Sunday, October 15, 2006

Professors accused of dishonesty on sick-leave

The state legislative audit bureau released its report on UW sick leave policy on Friday. You can read the AP report here.

It has already become another 'reason' for the UW-haters to attack us. We can, of course, add Mark Green to that number, as he seems to think running against the universities will bring him additional votes.

In any case, I think the audit bureau report demonstrates another fundamental misunderstanding of the world of academia. Most of us see flexibility as one of the most important parts of our job. We are not clock-punchers. However, you are more than likely to find us sitting at home on the couch grading or reading that latest journal in our field. Our work does not stop at the office door--instead it is our passion and our life.

Sick-leave is something that is tangential to our work. For example, I have not cancelled a class since I have been here because I was sick. I have, however, spent the rest of one of those days miserable in bed (usually reading material related to my position). Technically, I should have taken a sick-leave day, according to the standards proclaimed by the audit bureau. But then that should also mean that I shouldn't finish that grading or make another revision to that journal submission in the evening or on the weekend. We don't worry about sick-leave because we never really leave our work behind.

The other aspect to this is that unused sick-leave works out as a retirement suppliment to counteract our below-average pay. UW pay has slipped and is getting worse in relation to other academic positions across the country. Providing a boost at retirement is a way to make up for some of the salary loss during our years of service.

In the end, however, since we have no strong advocates in Wisconsin, we will continued to be pummelled by politicians looking only for political points. Administration in Madison will sit meekly by and apologize. Riley and crew will probably be proposing some sort of new, wasteful and onerous reporting requirements. I wish they would spend their energy making people understand why the work we and the UW system do is crucial to the future of our state and our citizens.


Anonymous said...

There are many professions where people do not punch clocks, feel very passionately about their work, often work 60 hour weeks and yes _ feel like they are underpaid _ and yet they have to take a sick day when they do not show up to work. It's that simple. To claim that professors _ and no other state employee, not even other unclassified staff _ have some special exemption from that rather basic requirement is rather arrogant, isn't it?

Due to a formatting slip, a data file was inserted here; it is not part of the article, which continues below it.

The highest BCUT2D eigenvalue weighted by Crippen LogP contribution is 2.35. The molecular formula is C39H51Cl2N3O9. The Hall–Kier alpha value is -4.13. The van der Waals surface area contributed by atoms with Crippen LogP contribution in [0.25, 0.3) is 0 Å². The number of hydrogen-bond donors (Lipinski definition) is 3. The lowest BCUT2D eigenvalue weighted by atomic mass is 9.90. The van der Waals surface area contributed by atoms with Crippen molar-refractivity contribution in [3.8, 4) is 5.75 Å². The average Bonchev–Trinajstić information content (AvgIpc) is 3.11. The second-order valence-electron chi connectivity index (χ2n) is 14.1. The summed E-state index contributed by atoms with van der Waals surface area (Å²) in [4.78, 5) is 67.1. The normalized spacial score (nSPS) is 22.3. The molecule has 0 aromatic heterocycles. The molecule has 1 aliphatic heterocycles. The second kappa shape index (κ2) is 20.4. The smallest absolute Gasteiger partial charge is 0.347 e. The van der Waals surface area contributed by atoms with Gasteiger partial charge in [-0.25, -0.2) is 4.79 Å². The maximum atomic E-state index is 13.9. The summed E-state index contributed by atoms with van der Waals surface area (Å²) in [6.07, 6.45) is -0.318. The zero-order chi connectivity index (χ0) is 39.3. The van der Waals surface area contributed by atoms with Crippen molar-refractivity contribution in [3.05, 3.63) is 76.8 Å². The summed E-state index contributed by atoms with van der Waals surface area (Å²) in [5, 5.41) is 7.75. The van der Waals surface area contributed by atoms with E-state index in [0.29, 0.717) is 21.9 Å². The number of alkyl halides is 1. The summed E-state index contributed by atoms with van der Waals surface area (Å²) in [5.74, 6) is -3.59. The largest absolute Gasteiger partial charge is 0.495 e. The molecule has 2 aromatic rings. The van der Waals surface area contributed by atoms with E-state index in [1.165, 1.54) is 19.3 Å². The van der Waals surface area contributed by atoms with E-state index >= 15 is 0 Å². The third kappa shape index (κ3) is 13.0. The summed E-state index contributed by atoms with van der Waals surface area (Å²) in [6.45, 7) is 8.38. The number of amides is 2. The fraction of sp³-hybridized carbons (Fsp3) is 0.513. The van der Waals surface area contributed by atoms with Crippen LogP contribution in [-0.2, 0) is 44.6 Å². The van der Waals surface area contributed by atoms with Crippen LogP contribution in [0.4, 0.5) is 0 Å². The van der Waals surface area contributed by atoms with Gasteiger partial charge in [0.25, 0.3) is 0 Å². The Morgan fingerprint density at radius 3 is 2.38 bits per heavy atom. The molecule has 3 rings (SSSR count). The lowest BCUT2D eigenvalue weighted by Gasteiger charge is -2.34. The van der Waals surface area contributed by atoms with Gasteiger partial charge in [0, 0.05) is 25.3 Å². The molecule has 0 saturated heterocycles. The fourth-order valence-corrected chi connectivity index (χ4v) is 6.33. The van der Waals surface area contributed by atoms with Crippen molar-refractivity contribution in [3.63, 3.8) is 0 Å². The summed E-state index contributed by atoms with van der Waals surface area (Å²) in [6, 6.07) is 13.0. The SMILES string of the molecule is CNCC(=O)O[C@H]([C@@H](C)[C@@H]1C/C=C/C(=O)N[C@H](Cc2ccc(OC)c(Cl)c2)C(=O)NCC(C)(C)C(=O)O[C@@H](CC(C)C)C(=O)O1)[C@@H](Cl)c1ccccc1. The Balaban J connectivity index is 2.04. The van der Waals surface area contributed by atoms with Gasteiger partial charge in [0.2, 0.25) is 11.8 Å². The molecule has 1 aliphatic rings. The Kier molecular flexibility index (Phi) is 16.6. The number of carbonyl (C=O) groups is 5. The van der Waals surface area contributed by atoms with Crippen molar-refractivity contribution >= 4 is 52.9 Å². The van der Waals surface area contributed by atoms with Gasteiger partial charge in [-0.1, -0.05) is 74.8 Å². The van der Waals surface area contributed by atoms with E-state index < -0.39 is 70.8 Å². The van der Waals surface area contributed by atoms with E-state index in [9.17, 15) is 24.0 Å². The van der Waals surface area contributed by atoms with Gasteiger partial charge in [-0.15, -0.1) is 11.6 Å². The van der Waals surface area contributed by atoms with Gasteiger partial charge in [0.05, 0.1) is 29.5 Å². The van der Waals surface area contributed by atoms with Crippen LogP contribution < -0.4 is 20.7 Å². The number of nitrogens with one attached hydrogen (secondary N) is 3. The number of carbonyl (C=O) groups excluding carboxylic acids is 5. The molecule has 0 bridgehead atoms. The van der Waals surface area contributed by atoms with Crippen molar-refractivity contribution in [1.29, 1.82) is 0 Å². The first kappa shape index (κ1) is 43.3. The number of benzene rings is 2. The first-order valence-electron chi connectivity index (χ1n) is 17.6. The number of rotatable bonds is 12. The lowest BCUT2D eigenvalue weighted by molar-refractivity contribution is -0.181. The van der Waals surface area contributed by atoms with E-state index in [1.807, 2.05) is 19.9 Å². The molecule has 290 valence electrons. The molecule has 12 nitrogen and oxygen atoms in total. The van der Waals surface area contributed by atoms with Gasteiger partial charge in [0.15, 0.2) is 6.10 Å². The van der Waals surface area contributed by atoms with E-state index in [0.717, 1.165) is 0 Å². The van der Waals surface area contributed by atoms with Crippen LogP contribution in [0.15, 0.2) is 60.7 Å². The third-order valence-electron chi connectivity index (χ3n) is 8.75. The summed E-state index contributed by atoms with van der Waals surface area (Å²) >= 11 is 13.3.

lammers said...

You've just proved Winnie-Bloggo's point about not understanding why an academic is different.

Being a professor is not a job, it is a career. We are NEVER off-duty. I check my university e-mail on weekends, holidays, and when sick, and respond to student and colleague queries. I write lectures in the evening at home. I grade papers on weekends at home. The three months of summer WHEN I DON'T GET A FREAKING PAYCHECK, I am in my office, WORKING, every single day. And some chowderhead legislator is going to raise a stink about sick-leave???

Okay, how about this? Every professor in UW System starts putting in just 40 hours a week. Taking whole days off when ill. No more working at home in evenings and weekends, no more toughing it out so classes aren't cancelled (There is, after all, no such thing as "substitute teachers" for college.)

Be prepared, because it will triple the cost of running UW System -- you'll need three times as many professors if we cleave to these rules. Also, forget about the millions of dollars in grant money overhead -- no one will have time for THAT anymore.

Sure, kill the goose that lays the golden egg.

Tired of politicians seeking headlines said...

Anonymous did seem to miss the point that professors basically work flex time. Not all work needs to be done in the office. I'm insulted when Green and others act like we don't work. I, too, have come and worked when feeling really sick because no one else can teach my classes, and I went home "early" after class and office hours. Then I graded over the weekend. Maybe we should boycott all out unpaid work over the summers and watch the semester slow down significantly as we work only when paid.

Anonymous said...

What you are all missing is that these LAB attacks are a routine part of the budget process. Every two years they issue some report that is essentially a "gotcha" prior to the start of the budget process. The fact that they are concerend about sick days should be taken as a good sign -- they couldn't think of anything more nasty to throw at us.

BTW, I think professors SHOULD take more sick days. Too many come in to work sick because they don't want their classes to fall behind. I had a colleague at another college who came in to campus for weeks even though he was terminally ill. He died 72 hours after the last class he taught. A few sick days might have given him some time with his family.

lammers said...

Letters on this topic by myself and Martin Gruberg appeared in the 20 October Northwestern: